(If you want, you may read from the introduction to this series HERE.)

This day is starting early. We are going to a family get together in a few hours (why is the end of the year always to crazy!?) and I want to get something readable for you guys who are following this series before I am Internetless for a few hours.

I have something interesting for you folks – a custom unity launcher…


Yesterday I suggested that it may be possible to skin your unity launcher? Well I was right, you can, and in precisely the manner I described too.

Have a look at the screenshot below…

Custom - ugly - Unity

Check me cool Unity Launcher Folks! (Click To Enlarge)

Looks slightly different, doesn’t it?

Okay, it looks amateurish and horrible – that is not the point. Also note that I have changed the wallpaper.

How does one do it? Actually rather easy. You will need:

  • Root Access to your machine
  • Gimp or other image editor of your choice
  • A terminal
  • Artistic Talent (optional. I have none and I managed this one…)

And here is a step by step:

  1. Go to /usr/share/unity/themes/ and find ‘launcher_background_middle.png’
  2. Make a directory in /home/$user/Pictures for your working files. I named mine ‘unity’
  3. Copy launcher_background_middle.png to this directory as a backup
  4. Now open this file in gimp and edit it to your hearts content. Remember that it is a tiled image, so you will be limited to straight vertical lines, or a pattern. I decided to go for some transparency (I am very glad that Unity Launcher supports images with transparency :-)) and a combo of vertical lines and a custom pattern. If you look closely at my Unity Launcher you will just be able to make out where the tiles meet up, I need to tweak my image a little.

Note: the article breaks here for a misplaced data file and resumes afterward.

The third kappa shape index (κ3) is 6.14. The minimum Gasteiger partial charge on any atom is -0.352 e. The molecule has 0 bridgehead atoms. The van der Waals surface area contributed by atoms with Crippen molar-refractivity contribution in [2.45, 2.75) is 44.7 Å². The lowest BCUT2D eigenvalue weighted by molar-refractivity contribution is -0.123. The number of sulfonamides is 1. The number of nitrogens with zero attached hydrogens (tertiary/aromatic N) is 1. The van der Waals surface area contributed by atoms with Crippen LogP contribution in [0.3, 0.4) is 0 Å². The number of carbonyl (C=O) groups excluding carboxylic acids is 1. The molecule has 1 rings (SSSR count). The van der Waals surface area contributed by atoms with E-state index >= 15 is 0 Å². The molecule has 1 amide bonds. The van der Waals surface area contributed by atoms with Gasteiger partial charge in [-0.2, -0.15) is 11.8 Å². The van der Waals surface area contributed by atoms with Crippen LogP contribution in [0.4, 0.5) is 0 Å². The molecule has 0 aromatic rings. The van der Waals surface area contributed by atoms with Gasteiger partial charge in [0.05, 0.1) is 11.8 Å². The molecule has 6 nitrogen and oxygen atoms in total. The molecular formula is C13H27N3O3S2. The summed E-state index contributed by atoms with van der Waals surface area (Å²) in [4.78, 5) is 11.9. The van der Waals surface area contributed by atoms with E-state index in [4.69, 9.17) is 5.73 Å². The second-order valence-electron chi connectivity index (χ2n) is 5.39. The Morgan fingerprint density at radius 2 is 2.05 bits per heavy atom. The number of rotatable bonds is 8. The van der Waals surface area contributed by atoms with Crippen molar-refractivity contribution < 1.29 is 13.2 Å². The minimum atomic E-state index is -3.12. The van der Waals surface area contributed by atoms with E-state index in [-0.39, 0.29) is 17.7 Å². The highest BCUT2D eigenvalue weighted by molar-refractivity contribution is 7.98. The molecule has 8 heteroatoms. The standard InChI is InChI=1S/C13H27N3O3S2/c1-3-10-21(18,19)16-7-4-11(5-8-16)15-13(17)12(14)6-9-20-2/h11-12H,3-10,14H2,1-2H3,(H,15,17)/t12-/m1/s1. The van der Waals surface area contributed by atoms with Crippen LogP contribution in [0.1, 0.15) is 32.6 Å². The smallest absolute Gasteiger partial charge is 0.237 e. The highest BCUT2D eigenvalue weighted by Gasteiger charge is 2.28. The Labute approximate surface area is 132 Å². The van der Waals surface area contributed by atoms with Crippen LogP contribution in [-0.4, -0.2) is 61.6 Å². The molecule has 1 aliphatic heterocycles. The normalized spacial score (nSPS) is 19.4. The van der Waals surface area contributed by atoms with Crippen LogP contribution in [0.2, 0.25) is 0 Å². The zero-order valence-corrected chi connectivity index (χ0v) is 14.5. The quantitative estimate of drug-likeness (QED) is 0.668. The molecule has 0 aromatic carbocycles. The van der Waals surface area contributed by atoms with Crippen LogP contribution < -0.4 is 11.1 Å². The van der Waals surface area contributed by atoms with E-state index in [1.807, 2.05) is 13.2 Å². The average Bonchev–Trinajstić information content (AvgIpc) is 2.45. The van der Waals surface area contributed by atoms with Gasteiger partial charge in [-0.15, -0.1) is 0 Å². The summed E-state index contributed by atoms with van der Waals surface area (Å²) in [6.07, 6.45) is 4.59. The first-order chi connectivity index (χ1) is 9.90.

5. Save this image BUT NOT AS launcher_background_middle.png! Give it a unique name, I usually prepend a number i.e 1_launcher_background_middle.png etc.
  6. Execute the following command in your terminal: cp YOUR_NEW_IMAGE_NAME /usr/share/unity/themes/launcher_background_middle.png
  7. And then once that is done (should be instant) you should execute in your terminal: killall -HUP mutter
  8. This will cause your desktop to blink out, and then once mutter recovers from that you will have your new launcher.

Note that on slower machines you might want to opt for logging out of your session and logging back in, I don’t want you to break your session and needing to hard reset your machine…

The copying of images and resetting of mutter should be doable in a script, I will try and make one over the weekend. If it is any good, and hopes are not high – the horribleness of my coding skills are the stuff of legend – I will share it as part of this series.

Seriously, senior Techs tell stories of my code around campfires to scare noobies. I am thinking of a movie, “Tales From The Script.”

The Best Way?

If you know of any better ways to do things in Unity, like change your wallpaper, for instance, let me know.

Right now I am off to go wash the dishes, and if I am so inclined I might upload my images for Unity Launcher for you to try out…


A theme for you